In today’s world, it is often difficult to summon optimism. Bad news swirls around us blowing our hopes and dreams like leaves in the fall wind. In this gale, we often find it hard to cling to hope and to a sense that the future will be a bright one. In general, I see myself as an optimistic person. I try to find the bright side of bad situations, and I work hard to walk the extra mile to give others the benefit of the doubt in personal relationships. I am not a naïve optimist like the character Pangloss in Voltaire’s biting satire Candide. When it is clear the ship is sinking, I don’t believe everything will be alright nor do I believe, as Pangloss would, that the sinking ship is the best thing that could happen to me. I do all that I can to bail out the rising water, even as I wrestle against the fear and anxiety that accompanies impending disaster!
Yet despite my generally optimistic attitude and outlook, there are times when sadness overwhelms me. It may be a growing storm of weary longing or a tide of lonely isolation that sweeps over me, drowning me with a dolor that submerges my hope. Sometimes it occurs when I think about the aging process and our hopeless fight against it. Sometimes it occurs when I am in the grocery line, looking at the baggers and clerks who wonder if this is all they will ever do for work. Oftentimes, it occurs when I cannot see the good through all the violence and evil that oppresses the world and its people. I can easily become overwhelmed by the numbers of people who are forgotten by our society—the last, the least, and the lost among us—and wonder who is there to help and to save them from drowning.
It is in these times that I befriend lament. And I take great comfort in the loud cries and mourning that have echoed throughout time and history as captured in the poems, songs, and statements of lament. Indeed, a great portion of the Hebrew Scriptures comes in the form of lament, both individual and communal lament. The Psalms, as the hymnal of Israel, record the deepest cries of agony, anger, confusion, disorientation, sorrow, grief, and protest. In so doing, they express hope that the God who delivered them in the exodus from Egypt, would once again deliver by listening and responding to their lament.(1) The prophets of Israel, who cry out in times of exile, present some of the most heart-wrenching cries to God in times of deep sorrow and distress. One can hear the anguish in Jeremiah’s cry, “Why has my pain been perpetual and my wound incurable, refusing to be healed? Will God indeed be to me like a deceptive stream with water that is unreliable?” (Jeremiah 15:18). In addition, Jeremiah cries out on behalf of the people of Judah: “Harvest is past, summer is ended, and we are not saved. For the brokenness of the daughter of my people I am broken; I mourn, dismay has taken hold of me. Is there no balm in Gilead? Is there no physician there? Why then has not the health of the daughter of my people been restored?” (Jeremiah 8:20-22).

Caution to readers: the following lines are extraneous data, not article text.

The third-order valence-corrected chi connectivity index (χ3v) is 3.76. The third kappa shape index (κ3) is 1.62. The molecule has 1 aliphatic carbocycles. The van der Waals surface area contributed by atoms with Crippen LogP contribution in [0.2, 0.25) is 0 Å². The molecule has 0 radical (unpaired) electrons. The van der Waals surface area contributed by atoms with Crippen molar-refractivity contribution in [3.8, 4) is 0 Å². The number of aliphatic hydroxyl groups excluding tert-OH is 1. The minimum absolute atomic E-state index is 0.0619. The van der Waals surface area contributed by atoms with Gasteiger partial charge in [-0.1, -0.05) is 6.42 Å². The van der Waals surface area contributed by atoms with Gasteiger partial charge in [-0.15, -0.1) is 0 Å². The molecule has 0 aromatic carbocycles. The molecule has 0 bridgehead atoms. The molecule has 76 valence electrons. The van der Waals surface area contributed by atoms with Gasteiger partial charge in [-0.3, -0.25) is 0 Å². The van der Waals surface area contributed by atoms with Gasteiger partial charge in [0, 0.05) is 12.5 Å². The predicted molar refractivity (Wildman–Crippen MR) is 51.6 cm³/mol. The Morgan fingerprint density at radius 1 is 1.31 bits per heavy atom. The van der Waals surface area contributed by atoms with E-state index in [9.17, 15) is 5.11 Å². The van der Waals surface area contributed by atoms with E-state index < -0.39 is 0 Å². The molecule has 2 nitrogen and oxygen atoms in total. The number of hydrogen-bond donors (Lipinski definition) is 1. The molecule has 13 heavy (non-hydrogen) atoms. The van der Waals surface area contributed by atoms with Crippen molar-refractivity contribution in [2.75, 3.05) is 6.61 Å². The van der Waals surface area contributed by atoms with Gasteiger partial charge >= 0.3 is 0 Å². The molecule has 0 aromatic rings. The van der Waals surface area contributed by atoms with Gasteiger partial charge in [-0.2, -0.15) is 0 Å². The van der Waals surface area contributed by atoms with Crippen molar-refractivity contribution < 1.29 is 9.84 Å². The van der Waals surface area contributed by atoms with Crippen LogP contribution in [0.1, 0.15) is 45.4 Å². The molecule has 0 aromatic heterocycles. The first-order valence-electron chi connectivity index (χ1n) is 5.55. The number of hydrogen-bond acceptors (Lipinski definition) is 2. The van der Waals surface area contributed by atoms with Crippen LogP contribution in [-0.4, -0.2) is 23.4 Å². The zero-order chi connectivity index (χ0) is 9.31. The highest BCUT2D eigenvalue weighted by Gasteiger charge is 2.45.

As I listen to Jeremiah’s cries, I recognize that they arise out of a deep love for the very people he often had to speak against. As Abraham Joshua Heschel notes, “[Jeremiah] was a person overwhelmed by sympathy for God and sympathy for man. Standing before the people he pleaded for God. Standing before God he pleaded for his people.”(2) In this same tradition, Jesus cried out with deep longing about the people in his own day, “If you had known in this day, even you, the things which make for peace” (Luke 19:42). It is more than appropriate for us to weep and lament over the terrible condition of the world—a condition that all too often, we participate in and condone.
Many face realities in life that feel completely overwhelming: illness, death and loss, poverty, hunger, job loss or under-employment, relational disruption. Lament seems the only appropriate response for those who find themselves on the losing end of things, or who through no fault of their own always find themselves in last place or left behind. Lament arises from looking honestly at these realities for what they are, and wishing for something else.
Yet it has been said that “the cry of pain is our deepest acknowledgment that we are not home.” The author continues, “We are divided from our own body; our own deepest desires; our dearest relationships. We are separated and long for utter restoration. It is the cry of pain that initiates the search to ask God, ‘What are you doing?’ It is this element of a lament that has the potential to change the heart.”(3) If this is true, then the overwhelming sorrow or feelings of bitterness over having to deal with what feels like more than one’s share of the harsh yet inevitable realities of life are, in fact, the crucible for real change. The same waters of despair that seek to drown and overwhelm can become the waters of cleansing. And in the midst of lament, the writers of Scripture give witness to the overwhelming compassion of God: “For if [the LORD] causes grief, then He will have compassion according to his abundant lovingkindness.”(4) Perhaps, as we remember the one who was described as a man of sorrows who was acquainted with grief, lament offers a crucible in which we might experience a better compassion and care. Indeed, lament may yet have its own way of transformation.
Margaret Manning Shull is a member of the speaking and writing team at Ravi Zacharias International Ministries in Bellingham, Washington.
(1) Barish Golan, “A Look at Lament Songs in the Bible,” http://www.disciplestoday.org.
(2) Abraham Heschel, The Prophets (New York: Harper Collins, 1962), 154-155.
(3) Dan Allender, “The Hidden Hope in Lament,” Mars Hill Review, Premier Issue, 1994, 25-38.
(4) Lamentations 3:32.